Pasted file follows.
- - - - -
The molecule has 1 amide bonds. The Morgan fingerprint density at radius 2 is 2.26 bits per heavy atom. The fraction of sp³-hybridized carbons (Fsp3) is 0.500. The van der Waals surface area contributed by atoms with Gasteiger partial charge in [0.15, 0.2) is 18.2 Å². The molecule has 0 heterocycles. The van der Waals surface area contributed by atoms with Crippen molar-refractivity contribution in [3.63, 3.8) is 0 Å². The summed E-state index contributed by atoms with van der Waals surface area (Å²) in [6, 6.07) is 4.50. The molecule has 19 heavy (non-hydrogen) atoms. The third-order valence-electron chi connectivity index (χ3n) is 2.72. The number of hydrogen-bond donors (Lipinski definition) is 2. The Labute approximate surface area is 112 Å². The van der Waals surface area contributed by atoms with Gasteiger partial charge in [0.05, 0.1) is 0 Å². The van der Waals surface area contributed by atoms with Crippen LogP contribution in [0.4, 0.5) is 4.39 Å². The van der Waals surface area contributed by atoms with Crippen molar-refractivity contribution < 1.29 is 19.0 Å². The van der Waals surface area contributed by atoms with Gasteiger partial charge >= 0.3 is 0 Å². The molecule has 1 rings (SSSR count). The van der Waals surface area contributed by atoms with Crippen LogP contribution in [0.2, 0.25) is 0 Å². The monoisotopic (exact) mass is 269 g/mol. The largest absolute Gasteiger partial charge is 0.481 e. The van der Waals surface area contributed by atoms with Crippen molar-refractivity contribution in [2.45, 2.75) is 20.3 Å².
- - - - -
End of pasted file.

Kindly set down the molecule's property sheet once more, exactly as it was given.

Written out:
The molecule has 1 amide bonds. The Morgan fingerprint density at radius 2 is 2.26 bits per heavy atom. The fraction of sp³-hybridized carbons (Fsp3) is 0.500. The van der Waals surface area contributed by atoms with Gasteiger partial charge in [0.15, 0.2) is 18.2 Å². The molecule has 0 heterocycles. The van der Waals surface area contributed by atoms with Crippen molar-refractivity contribution in [3.63, 3.8) is 0 Å². The summed E-state index contributed by atoms with van der Waals surface area (Å²) in [6, 6.07) is 4.50. The molecule has 19 heavy (non-hydrogen) atoms. The third-order valence-electron chi connectivity index (χ3n) is 2.72. The number of hydrogen-bond donors (Lipinski definition) is 2. The Labute approximate surface area is 112 Å². The van der Waals surface area contributed by atoms with Gasteiger partial charge in [0.05, 0.1) is 0 Å². The van der Waals surface area contributed by atoms with Crippen LogP contribution in [0.4, 0.5) is 4.39 Å². The van der Waals surface area contributed by atoms with Crippen molar-refractivity contribution < 1.29 is 19.0 Å². The van der Waals surface area contributed by atoms with Gasteiger partial charge >= 0.3 is 0 Å². The molecule has 1 rings (SSSR count). The van der Waals surface area contributed by atoms with Crippen LogP contribution in [0.2, 0.25) is 0 Å². The monoisotopic (exact) mass is 269 g/mol. The largest absolute Gasteiger partial charge is 0.481 e. The van der Waals surface area contributed by atoms with Crippen molar-refractivity contribution in [2.45, 2.75) is 20.3 Å².